Welcome to “The Adventure Begins” part 3! Over the past few weeks, I’ve been posting scenes from my Hobbit fanfiction, featuring my OC, Nerissa of Rohan, who’s been learning that adventures are filled with danger, homesickness, and now, the occasional rain storm. My apologies if the Elvish in this fanfiction isn’t correct. I don’t know any Elvish (beyond a few basic words) and pieced together Nerissa’s dialogue using various phrasebooks and movie transcripts. With that being said, enjoy!
We’d been riding most of the day when the rain began to fall in a light drizzle. “Great! Just great!” I growled to no one in particular. I still felt homesick from reading my mother’s letter, and truthfully, I simply wanted to curl up alone and cry. Only the weather beat me to it.
“How are you, Miss Nerissa?” asked Ori. Having tucked his book away, out of the rain, he was looking to start a conversation to pass the time.
“I’m fine!” I snapped at him, not wanting to talk.
“Don’t like the rain? I don’t like it either,” Ori observed.
“I like the rain just fine, thank you, ” I replied curtly.
Ori drew back, looking hurt. “Well …”
I sighed, knowing I’d been sharp. “I’m sorry. Forgive me. I’m not exactly in the best mood.”
Ori nodded, but still looked unsure of me.
Regretting my rude responses, I pushed aside my unhappy emotions and tried restarting the conversation. “So, what were you writing earlier?” I asked, referring to his ever-present book. Ori, the studious dwarf, was never without it.
“Well, you see, I was sketching Gandalf riding,” he explained, pleased I had asked. “I’d show you, but I don’t want the sketch ruined in the rain.”
“I’m sure it’s amazing. You’re a very good artist!” I praised.
“I am an orc, and I’m going to eat you!” I felt something brush my shoulder. I glared to my right, irritated, knowing full well this time it wasn’t an orc. Kili rode past, turned around, and winked. I sighed, and shook my head at him. If only he would stop reminding me of last night’s embarrassing joke. He was having way too much fun at my expense. I needed to find out what he was afraid of and plan a little revenge. My black mood was returning.
“Did you hear me, Miss Nerissa?” Ori’s voice broke into my thoughts.
“What? I’m sorry, I didn’t. What did you say?”
I turned my gaze from Kili to Ori. Ori looked from Kili to me and back to Kili and said, “Kili likes to play pranks on the dwarves, too. It’s just his way of being friendly. I wouldn’t be offended if I were you.”
I didn’t reply. The rain started picking up and rivulets of water ran down my head, along my arm, and pooled onto my glove. I shook my hand, attempting to flick the water off of it.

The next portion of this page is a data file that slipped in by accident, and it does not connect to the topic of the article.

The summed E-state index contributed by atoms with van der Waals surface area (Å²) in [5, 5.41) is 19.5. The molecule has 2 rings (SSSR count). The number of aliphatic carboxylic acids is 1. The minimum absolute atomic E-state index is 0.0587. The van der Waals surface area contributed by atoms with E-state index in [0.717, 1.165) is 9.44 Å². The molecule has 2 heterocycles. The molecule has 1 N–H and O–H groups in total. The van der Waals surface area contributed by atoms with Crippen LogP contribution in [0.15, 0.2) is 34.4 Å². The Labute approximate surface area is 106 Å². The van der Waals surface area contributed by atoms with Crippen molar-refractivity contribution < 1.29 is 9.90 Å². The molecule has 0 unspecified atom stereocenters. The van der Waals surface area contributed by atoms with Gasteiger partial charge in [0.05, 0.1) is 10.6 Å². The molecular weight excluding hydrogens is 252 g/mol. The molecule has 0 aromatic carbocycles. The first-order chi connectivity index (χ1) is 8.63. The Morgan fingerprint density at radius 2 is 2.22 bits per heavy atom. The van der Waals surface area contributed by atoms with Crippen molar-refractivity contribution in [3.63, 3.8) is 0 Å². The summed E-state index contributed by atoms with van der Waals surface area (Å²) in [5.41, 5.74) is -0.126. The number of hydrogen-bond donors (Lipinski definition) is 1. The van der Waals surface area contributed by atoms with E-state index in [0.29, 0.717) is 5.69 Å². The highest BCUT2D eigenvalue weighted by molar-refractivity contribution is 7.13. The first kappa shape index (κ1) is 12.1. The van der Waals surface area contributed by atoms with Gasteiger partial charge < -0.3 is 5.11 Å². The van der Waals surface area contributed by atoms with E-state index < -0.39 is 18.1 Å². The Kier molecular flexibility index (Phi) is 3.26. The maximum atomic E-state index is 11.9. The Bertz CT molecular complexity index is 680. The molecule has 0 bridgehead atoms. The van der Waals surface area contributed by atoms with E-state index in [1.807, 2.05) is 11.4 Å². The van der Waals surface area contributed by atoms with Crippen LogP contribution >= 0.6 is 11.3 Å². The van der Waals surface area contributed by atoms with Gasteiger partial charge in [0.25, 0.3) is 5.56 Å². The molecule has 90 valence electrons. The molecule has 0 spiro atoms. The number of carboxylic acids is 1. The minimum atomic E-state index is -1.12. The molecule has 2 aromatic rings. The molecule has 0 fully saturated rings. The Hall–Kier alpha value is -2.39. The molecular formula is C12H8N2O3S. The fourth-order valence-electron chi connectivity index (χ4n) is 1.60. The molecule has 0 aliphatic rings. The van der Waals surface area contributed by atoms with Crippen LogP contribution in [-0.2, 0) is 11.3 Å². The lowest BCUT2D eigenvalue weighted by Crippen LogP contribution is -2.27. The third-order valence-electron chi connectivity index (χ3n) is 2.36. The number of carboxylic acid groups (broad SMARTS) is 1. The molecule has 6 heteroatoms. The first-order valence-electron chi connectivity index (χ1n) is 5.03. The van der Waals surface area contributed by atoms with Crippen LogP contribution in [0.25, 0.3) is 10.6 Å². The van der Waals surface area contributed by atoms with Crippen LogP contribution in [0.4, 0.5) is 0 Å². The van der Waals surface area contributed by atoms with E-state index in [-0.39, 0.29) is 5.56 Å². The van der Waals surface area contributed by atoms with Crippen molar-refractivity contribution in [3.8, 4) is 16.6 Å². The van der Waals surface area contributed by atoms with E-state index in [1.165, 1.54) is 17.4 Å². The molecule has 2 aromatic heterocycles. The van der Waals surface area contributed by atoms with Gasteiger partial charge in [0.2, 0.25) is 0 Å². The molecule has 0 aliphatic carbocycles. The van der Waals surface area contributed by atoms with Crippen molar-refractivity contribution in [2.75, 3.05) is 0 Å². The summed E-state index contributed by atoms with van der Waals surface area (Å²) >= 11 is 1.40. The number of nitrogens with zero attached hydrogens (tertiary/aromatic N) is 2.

“Great weather we’re having,” Bofur commented, riding up beside me.
I yanked my leather archery gloves off with my teeth. “My gloves are soaked through. I used to love riding in the rain, but I think this has cured me for life.”
“You mean, you’re not enjoying this?” Dori joked, joining the conversation.
“For the first hour,” I sighed. “Now, I’m just too cold to enjoy anything.” I patted Gildin’s silver side. “He doesn’t seem to mind.”
“I would gladly be a horse if that meant the rain wouldn’t bother me,” Bofur said.
“Here, Mr. Gandalf, can’t you do something about this deluge?” asked Dori.
“It is raining, Master Dwarf, and it will continue to rain until the rain is done. If you wish to change the weather of the world, you should find yourself another wizard,” Gandalf replied.
“Does anyone know where we can find one?” muttered Bofur.
Ori groaned, “I was hoping it would stop.”
“Me, too,” I sighed and drew my hood over my head, trying to keep out of the rain.
We were silent for a moment, not talking at all. I shivered. We continued on, rain-soaked and miserable.
“So, Nerissa, you’re from Rohan, are you not?” Dori attempted to revive the discussion.
I started, and answered defensively, “Yes, what of it?” I was afraid of where questions of my home might lead.
“I was just trying to make conversation,” Dori retorted. “But if you don’t want to talk, that’s fine.”
“I’m sorry. The weather just has me on edge.” I tried to pass my overreaction off on the rain. “I’m from Rohan, yes, that’s right.”